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Lee Nguyen Doesn't Like His Contract

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The reigning Revolution MVP apparently sat out of training last week in protest of the team's unwillingness to negotiate a new deal.

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Lee Nguyen wants a new contract, and he's upset that the New England Revolution won't come to the negotiating table, according to a report from Brian O'Connell at New England Soccer Today. He was absent from a training session last week, and apparently the absence was intentional on his part because he is "extremely unhappy" with the club.

O'Connell quotes an anonymous source who claims that Nguyen then returned to training because "he didn't want to disappoint his teammates and fans." Also, Nguyen was reportedly contemplating such a demonstration earlier in the season, but was afraid it would negatively impact his status with the United States National Team.

Jay Heaps, for his part, explained the absence as "personal matters" after the match against New York.

During ESPN's broadcast of the Revs' match against Philadelphia in April, Taylor Twellman speculated that Lee may not be happy with his contract, especially when he sees players around him like Juan Agudelo and Teal Bunbury - quality, integral players, but not players who have produced on the level Nguyen reached in 2014 - join the team and sign contracts for as much or more money than his.

It's unclear whether or not Lee's expression of displeasure will bear any fruit. The club responded by benching him this past weekend against the Red Bulls, the first time that a healthy Lee Nguyen has not started for the Revs since 2012. New England won the match 2-1, with Nguyen coming off the bench to assist on Teal Bunbury's game-winner in a textbook Revolution counterattack.

It's a tough spot to be in. Nguyen's base salary is $175,000, and according to O'Connell's report, it's a two-year deal with options for a third and fourth year, and a $40,000 signing bonus. The signing bonus probably explains why the MLS Players' Union has his guaranteed compensation at $193,750.

For 18 goals and five assists, that's chump change. However, Nguyen only totaled nine goals and nine assists over the previous two seasons combined. For that player, who finished 2013 with four goals and seven assists, that salary number seems pretty dead-on.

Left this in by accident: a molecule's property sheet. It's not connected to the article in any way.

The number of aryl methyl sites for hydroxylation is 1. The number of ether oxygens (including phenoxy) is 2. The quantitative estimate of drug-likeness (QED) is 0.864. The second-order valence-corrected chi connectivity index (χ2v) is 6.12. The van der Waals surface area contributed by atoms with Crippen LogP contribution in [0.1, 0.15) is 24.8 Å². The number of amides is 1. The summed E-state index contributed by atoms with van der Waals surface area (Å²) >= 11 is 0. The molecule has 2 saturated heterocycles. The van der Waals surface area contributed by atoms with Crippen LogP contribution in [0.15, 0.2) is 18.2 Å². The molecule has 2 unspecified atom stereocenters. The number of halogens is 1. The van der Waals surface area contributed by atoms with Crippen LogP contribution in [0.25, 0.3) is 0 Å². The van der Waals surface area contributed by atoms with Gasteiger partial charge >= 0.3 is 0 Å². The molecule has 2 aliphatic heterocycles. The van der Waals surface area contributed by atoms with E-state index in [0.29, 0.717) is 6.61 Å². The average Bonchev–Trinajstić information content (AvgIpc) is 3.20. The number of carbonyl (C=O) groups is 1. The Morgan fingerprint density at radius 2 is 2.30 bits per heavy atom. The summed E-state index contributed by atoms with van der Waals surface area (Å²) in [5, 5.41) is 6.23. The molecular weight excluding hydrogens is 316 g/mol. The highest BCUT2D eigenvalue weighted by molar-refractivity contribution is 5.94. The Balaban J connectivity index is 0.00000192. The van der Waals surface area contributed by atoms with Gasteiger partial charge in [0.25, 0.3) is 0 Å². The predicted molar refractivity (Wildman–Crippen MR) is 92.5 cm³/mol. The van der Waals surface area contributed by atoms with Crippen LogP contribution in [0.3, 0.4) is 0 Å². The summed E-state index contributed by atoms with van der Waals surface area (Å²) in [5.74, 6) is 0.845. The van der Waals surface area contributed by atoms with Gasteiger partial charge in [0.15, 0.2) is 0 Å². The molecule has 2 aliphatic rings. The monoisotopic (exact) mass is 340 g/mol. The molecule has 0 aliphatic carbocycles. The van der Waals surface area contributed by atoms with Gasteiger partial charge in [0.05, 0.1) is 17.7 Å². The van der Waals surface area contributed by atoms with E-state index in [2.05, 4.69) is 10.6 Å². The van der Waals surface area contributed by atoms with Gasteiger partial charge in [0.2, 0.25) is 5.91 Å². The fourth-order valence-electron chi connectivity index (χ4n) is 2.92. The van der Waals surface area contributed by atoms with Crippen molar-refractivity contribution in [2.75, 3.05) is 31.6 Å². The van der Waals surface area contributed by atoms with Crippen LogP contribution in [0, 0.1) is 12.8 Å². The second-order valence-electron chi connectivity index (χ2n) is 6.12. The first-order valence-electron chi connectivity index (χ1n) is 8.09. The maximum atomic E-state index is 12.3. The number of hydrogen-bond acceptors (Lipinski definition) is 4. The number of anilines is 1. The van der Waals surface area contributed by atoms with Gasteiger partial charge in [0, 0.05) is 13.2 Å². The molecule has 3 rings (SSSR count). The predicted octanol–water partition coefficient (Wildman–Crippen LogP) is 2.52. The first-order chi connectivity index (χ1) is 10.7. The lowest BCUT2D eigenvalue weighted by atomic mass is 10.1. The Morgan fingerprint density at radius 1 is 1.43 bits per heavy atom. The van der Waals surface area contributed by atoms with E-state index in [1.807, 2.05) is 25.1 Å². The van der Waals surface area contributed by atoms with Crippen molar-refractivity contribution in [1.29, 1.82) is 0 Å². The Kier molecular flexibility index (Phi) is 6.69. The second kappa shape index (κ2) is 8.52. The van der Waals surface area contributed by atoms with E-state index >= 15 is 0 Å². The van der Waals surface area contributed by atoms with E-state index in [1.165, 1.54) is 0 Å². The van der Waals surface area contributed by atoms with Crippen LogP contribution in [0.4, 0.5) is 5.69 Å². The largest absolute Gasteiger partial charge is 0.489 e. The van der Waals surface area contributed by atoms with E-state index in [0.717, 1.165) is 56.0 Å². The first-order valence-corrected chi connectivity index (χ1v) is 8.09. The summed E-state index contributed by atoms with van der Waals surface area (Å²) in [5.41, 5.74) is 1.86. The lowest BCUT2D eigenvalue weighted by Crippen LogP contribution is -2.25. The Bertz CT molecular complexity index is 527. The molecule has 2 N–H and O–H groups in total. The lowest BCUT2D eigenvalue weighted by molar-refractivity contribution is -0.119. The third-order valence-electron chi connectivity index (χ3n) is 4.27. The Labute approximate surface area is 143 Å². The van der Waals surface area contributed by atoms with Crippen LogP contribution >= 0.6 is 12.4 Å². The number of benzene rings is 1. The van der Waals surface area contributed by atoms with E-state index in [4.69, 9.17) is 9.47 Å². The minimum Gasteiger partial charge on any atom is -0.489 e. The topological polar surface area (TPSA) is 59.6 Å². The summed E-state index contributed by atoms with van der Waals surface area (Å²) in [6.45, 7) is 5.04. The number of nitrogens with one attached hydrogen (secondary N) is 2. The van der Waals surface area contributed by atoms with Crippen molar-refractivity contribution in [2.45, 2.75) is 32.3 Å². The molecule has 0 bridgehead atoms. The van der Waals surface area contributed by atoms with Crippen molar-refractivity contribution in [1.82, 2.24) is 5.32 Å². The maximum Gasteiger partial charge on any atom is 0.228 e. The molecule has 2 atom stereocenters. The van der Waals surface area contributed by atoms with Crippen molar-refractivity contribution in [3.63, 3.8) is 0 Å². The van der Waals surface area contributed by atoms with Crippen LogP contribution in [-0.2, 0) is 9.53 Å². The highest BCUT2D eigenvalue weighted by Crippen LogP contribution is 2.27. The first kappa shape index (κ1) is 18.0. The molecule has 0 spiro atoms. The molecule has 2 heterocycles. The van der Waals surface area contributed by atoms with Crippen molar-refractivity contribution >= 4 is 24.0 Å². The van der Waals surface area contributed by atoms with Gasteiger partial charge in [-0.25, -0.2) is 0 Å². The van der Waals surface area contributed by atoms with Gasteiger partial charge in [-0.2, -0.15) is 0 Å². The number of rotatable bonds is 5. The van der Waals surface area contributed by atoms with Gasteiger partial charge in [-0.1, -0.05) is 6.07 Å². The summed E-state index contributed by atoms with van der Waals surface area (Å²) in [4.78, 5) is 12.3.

Furthermore, Nguyen's $175,000 contract was just negotiated ahead of the 2014 season. Nguyen reportedly approached the Revs during this past winter; predictably, the club was not excited about the idea of pushing aside a deal that was just signed a year ago and had him locked in with the club for four years, if the team picked up his options.

It's a deal that is really favorable to the organization, and they have a point. Not to mention they have negotiated a new deal with Nguyen now almost every season he's been in Foxboro. He was on a minimum-salary deal in 2012, which was bumped to something north of $73,000 for 2013. Then he negotiated his current deal before the 2014 season.

This puts him in a tough negotiating position, something he is not helping with his play to start the season. Nguyen has made eight appearances - seven starts - and played 635 minutes, but only produced one goal (a penalty) and two assists, including the assist this past weekend. Coming off the bench against New York, Lee looked as sharp and hungry as he's ever been, and he was denied by the crossbar two weeks ago against Salt Lake, but nevertheless, he has not played like the 2014 MVP candidate.

Unfortunately, he is still hoping to be paid like one. Nguyen is a professional and he clearly knows that tanking on the pitch isn't going to help his situation at all, but the distraction of a contract row is tough to ignore. Worse, it can have ripple effects throughout an entire squad. That is most worrying, as the Revolution under Jay Heaps have always been a team that has lived and died by its chemistry. If this breaks up that chemistry, New England could be in for yet another long, frustrating summer.

At this point, it seems clear that the club should at least sit down and talk to Nguyen about a new contract. However, they have no good reason to rush things, and they know it. The Revs are an organization that has never been shy about telling players to kick rocks when they don't like the money they're making. If this situation isn't handled carefully, Lee Nguyen could be next.